Image Source: Craftaholics Anonymous blog

Zipper Flower Bracelet

Linda of the Craftaholics Anonymous blog loves the potential of a zipper and used a single black zip to create a “jewel” for her wrist. You’ll need just one 7” zipper, scissors, a bit of hot glue and a small piece of felt to create a 2″ flower. I’m all for hot glue for temporary projects, but I suggest adding hand stitching to secure your posy for longer use. It would be beautiful as a brooch, too! Linda includes great photo steps for this quick project so it can be done by anyone. Click here for the Zipper Flower tutorial.

Schiaparelli Dress Detail – Collectors Weekly blog

Zippers in Your Sewing Future

Let’s think beyond the teeth and tape of these wonderful tutorials!  Zippers can be added as embellishment in so many ways and they’re widely used in ready-to-wear clothing, purses and totes. Keep your eyes unzipped and wide open and you’ll find them in princess seams on jackets, front and side seams of skirts, at the ankles of pants and leggings and down the center of sleeves. Do a little shopping and planning and add zippers to your creative sewing “tool box” for the future. Elsa would be so proud!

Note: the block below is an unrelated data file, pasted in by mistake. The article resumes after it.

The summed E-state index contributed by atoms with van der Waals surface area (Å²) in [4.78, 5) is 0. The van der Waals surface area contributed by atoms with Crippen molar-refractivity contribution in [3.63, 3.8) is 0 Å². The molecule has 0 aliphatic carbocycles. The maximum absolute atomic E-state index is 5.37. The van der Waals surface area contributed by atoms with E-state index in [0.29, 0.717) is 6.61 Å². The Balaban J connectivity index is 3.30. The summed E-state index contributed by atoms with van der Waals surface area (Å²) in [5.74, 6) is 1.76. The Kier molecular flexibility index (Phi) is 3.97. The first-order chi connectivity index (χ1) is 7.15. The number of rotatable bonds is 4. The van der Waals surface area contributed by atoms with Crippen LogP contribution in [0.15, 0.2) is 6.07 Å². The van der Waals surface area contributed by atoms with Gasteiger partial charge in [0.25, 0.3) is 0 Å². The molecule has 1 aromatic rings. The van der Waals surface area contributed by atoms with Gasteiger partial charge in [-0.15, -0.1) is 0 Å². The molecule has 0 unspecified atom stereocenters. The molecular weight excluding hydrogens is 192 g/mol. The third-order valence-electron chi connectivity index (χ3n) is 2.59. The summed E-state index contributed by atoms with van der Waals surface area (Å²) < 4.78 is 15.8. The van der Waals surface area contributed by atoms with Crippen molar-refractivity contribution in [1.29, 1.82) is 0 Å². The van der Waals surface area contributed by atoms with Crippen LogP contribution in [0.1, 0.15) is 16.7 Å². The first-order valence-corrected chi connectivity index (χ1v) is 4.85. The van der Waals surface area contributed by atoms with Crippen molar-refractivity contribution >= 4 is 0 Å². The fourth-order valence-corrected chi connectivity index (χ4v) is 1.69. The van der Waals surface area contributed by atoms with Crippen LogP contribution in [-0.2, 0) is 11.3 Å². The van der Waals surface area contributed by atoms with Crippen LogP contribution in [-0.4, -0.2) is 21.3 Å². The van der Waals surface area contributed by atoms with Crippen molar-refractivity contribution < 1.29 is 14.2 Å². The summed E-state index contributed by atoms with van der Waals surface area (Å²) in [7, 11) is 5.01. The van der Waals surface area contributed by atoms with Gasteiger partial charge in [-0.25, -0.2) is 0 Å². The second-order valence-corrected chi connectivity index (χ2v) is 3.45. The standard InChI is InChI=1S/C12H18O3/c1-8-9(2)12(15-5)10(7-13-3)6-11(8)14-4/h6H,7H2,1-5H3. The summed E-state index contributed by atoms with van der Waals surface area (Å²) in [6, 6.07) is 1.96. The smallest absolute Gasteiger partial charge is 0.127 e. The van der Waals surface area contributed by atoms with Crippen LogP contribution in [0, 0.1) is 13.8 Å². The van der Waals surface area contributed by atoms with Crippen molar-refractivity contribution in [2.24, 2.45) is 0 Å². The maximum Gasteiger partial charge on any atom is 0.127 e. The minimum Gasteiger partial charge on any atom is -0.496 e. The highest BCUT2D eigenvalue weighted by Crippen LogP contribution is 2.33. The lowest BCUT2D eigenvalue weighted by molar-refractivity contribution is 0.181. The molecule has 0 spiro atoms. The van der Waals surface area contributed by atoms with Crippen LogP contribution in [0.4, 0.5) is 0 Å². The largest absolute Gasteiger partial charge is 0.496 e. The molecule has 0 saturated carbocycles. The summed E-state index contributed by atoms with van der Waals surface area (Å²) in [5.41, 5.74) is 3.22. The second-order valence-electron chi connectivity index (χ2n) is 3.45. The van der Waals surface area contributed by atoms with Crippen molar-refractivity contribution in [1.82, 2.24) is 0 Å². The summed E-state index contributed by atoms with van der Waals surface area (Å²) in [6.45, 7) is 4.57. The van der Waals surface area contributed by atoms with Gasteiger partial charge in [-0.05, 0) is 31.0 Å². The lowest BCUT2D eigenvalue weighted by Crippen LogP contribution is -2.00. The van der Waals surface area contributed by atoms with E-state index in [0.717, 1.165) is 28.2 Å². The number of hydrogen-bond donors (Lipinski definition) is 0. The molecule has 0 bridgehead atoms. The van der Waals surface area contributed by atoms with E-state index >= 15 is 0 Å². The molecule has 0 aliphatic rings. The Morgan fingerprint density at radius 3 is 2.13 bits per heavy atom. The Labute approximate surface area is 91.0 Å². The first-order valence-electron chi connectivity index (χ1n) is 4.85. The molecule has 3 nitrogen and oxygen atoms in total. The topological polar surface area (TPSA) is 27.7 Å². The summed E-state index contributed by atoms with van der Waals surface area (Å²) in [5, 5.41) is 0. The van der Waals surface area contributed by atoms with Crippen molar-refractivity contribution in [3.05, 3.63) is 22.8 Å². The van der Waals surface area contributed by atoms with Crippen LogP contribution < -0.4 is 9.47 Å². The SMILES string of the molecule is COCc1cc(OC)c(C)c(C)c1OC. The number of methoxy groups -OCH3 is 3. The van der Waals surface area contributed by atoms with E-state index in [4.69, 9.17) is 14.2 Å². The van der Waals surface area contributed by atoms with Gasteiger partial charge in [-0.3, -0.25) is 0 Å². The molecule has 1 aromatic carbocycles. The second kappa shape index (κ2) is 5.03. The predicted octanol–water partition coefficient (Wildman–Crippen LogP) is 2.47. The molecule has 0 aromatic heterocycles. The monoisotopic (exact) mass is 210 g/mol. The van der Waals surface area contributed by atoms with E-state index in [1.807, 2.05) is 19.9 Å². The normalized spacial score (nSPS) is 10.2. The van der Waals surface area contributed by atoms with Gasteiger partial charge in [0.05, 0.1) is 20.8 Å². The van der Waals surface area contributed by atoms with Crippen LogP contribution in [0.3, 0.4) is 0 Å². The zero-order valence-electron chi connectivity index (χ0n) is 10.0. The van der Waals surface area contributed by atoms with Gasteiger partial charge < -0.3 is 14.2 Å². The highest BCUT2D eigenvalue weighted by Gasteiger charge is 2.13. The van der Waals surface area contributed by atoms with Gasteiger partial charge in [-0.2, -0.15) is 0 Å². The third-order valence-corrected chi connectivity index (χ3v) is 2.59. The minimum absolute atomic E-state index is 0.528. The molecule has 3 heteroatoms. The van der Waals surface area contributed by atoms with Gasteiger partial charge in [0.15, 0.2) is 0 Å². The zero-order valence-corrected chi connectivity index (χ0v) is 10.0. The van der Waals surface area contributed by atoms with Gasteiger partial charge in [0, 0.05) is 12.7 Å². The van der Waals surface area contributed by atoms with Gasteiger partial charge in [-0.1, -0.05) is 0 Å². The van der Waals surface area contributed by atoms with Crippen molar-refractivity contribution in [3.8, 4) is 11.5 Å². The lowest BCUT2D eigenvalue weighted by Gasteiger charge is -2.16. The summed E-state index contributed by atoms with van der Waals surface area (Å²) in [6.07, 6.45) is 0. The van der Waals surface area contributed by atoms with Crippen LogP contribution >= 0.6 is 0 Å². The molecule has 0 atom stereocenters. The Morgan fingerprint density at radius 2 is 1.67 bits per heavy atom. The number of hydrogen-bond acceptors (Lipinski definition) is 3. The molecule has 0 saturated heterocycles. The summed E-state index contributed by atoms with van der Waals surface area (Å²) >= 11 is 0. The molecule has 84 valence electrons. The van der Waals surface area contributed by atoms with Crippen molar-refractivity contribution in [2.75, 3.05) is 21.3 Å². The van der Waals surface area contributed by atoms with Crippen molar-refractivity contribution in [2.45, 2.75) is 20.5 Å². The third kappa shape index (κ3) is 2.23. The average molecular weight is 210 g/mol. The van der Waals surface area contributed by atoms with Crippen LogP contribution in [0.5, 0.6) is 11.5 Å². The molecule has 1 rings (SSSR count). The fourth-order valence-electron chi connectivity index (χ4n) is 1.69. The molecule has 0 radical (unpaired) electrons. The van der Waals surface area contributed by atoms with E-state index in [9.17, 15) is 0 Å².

10 thoughts on “Zippers – Thinking Outside the Teeth and Tape

    • Annette Millard Post authorReply

      Thanks, Brenda! Hope you have fun thinking outside the teeth and tape!!

    • Annette Millard Post authorReply

      Hey Rita – So sorry you had trouble! The words “click here” are the link. Just hover your cursor over the words click here and when it changes color slightly, click. That will take you to the pages I linked in the post. Hope that helps!

  1. Joy Reply

    Where can I find a tutorial on how to attach the universal invisible zipper foot? Packaging instructions are compliated

  2. Joycce Dudash Reply

    I need a 28″separating white zipper. I have not been able to find one locally. Would you be able to provide information in getting one?

    • lynnbrowne Reply

      You may order it directly from our Consumer Service department. We accept phone orders. Please call (800)648-1479.

  3. PsychicSewerKathleen Reply

    Thank you for that link to Hanna’s post on how she embellished a Thrift Store purchase dress with those zippers! That was brilliant and often a problem I have with tops slipping off my somewhat narrow shoulders 🙂 I love the idea too of using zippers for embellishment. I have a bit of a collection myself 🙂 Every time I see an interesting zipper I pick it up 🙂 I’m fussy too – I LOVE quality zippers but disdain cheap ones. There is nothing more infuriating than a zipper that sticks or just won’t easily move up and down 🙂

    • Annette Millard Post authorReply

      Yes, Hanna’s post is SO great!! I’m glad you enjoyed this, Kathleen, and it’s nice to find a fellow zipper addict. 🙂